I spent much of this past Saturday judging the puppy stake for the West Branch Grouse Trial Club. I did start the day showing up later than I wanted to… to watch the first brace of all-age (AA), which had a setter I wanted to watch. I missed it, but I did get to walk and watch the dogs brace that ended up winning it. For puppy, it ended up being good pool of pups to watch. Unlike the derby and AA stakes judging puppy is different, birds are a non-factor. I’d liken it to somewhat of a scouting combine, pups are putting down an effort but the game isn’t really being played. I’m not suggesting puppy is harder to judge than a derby or all-age stake by saying this, but birds and the ensued contacts can allot judges the occasional easier-to-make decision between two appearing-evenly, shown dogs- for instance if one had a one more find than the other in an otherwise evenly perceived effort, the nod should go to the extra bird. Thankfully on this day, each pup made it a clear case as to if they belonged in ribbons, and even where they belonged in ribbons. There were some honorable mentions I would’ve given, pups I do hope to see again regardless of whether I’m running against them or judging them. And I’m sure for those who walked the braces on the pups that placed, there was no surprises when the winners were announced.
At the end of the day it left me driving out wondering where Pop would’ve ended up in the mix. I’d thought about taking him along to run afterward, which I somewhat regret not doing. What I did do though was pack up Blaze and Annie and stopped on the way home to run each of them for a short time in an area I thought would have some returning woodcock.
The old, reliable grouse wagon churned down the road with two anxious dogs in the back. Driving by the area in mind I found a big muddy flat, with brushy areas that ebbed and flowed through on the higher spots filled with Silky Dogwood (a woodcock favorite). Bingo, I thought. I parked, grabbed the tick spray concentrated specifically for the dogs (and my chaps), a loud bell (it was gusting all day) and an e-collar. I dropped the tailgate, pulled Blaze and set him on the former to spray, bell and collar. I set him on the ground and let him loose, down into the slup we went, heavy camera over shoulder and GunX trainer on hip. 5 minutes in Blaze’s bell would cease.
On my way to Blaze’s last bell clap I was quickly educated that the area wasn’t all dogwood, much of the cover and tangle had “teeth” and being so dry those teeth had zero give and tore me up. I must admit, it’s in this particular type of cover I may have a somewhat irrational fear of losing pieces of ear(s) – it’s always on my mind as I’m boring through it and occasionally peeling off what may tear up more than I’m willing allow. I got in on Blaze and put up nothing, and he was in a good spot that I was expecting something but deep in the nasty stuff I didn’t bother to look for signs of drillings or splash, I’d already spent enough time in the crap so on we went. It was about 5 minutes later he’d stop again.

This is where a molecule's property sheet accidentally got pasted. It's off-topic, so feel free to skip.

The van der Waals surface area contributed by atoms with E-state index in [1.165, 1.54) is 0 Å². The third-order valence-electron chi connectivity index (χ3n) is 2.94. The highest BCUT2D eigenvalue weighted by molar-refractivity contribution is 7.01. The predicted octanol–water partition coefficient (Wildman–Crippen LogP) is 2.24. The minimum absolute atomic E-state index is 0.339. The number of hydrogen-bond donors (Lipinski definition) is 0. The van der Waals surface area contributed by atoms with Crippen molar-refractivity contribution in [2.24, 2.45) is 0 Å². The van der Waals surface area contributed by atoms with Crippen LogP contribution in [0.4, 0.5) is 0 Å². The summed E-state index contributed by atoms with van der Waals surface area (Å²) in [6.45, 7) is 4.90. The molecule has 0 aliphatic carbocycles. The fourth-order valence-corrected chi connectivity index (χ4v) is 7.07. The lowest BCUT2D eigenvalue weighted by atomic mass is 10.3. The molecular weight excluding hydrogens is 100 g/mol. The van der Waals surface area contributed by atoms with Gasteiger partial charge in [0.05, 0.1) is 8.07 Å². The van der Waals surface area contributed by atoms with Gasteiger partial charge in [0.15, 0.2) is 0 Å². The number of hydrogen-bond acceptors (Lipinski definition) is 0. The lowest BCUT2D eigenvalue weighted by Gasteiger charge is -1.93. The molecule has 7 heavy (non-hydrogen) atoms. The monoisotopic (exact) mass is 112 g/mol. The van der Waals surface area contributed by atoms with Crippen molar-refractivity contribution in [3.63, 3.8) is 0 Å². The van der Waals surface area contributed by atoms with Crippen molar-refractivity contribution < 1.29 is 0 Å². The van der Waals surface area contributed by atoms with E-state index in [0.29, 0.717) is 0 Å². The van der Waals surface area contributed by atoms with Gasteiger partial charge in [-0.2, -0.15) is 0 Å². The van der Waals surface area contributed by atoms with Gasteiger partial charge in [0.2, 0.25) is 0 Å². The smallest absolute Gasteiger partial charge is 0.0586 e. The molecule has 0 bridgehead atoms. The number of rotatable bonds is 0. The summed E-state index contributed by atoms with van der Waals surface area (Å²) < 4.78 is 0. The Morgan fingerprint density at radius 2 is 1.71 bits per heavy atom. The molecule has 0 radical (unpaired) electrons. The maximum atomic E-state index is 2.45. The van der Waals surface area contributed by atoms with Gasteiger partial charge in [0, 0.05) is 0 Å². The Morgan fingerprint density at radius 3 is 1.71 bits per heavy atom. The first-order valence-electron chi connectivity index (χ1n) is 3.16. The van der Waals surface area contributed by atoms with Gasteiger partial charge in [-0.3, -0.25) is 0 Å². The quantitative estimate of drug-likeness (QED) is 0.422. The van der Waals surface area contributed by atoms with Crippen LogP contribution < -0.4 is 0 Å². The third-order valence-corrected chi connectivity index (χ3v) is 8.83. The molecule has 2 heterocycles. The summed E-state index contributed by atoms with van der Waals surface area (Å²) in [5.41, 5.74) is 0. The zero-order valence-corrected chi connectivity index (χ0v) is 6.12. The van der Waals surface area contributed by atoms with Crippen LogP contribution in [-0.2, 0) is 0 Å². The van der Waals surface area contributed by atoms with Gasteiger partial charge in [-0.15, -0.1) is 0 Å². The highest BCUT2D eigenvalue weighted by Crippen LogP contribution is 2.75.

This time he was in more dogwood than anything, all though he himself was not in it at the time. I came in from his left and snapped a quick photo, then moved more in front of him to where it looked he had a bird. I heard what I though was ‘peep, peep!’, then Blaze’s bell, split second lull, followed by the whistling wings of a woodcock. Blaze broke and had to be steadied up, collar corrected and made to stand a might longer. As I went up to release him I saw a small feather hand from his whisker. No doubt it was a woodcock feather, seemingly a smaller on near the first hinge. The bird had to be within an arms length of his snout, literally right under his nose. I believe he got teeth on it, the peeping be it’s first to wingbeats before Blaze contested. I suppose it was too tempting to just watch. I wish I not zoomed in as tightly, I may’ve otherwise got the bird in as well. The wind had been gusting hard all day (which did slightly hamper picking up the occasional dog bell all day) and Blaze about ran the next one over with the wind blowing hard in the direction of his tail to his nose. That one had him being steadied up and collar-corrected again. In the dogs defense, it was his first wild bird run in months and his official make or break breaking doesn’t begin until probably May. He’s happy, loves birds, loves to please, and knows whoa, he’s ready for the pressure of being finished on birds.
I put up a third and final bird while he was out in front later on when we were heading back to the truck. 3 birds in about 35 minutes. After we loaded back up I drove down the road to another spot to put Annie down in. Honestly I was ready to call it a day but like fishing where you need to have a line in the water to catch fish, you also need to have a dog down to get them into birds. I gave her 15 minutes in an area that ended seeming too wet (pictured). No birds, she was still glad to be out and I was able to drive home feeling better having done so. Hopefully we’ll get into some more action tonight. Tonight is Pop’s turn, may pair Tipper up with him.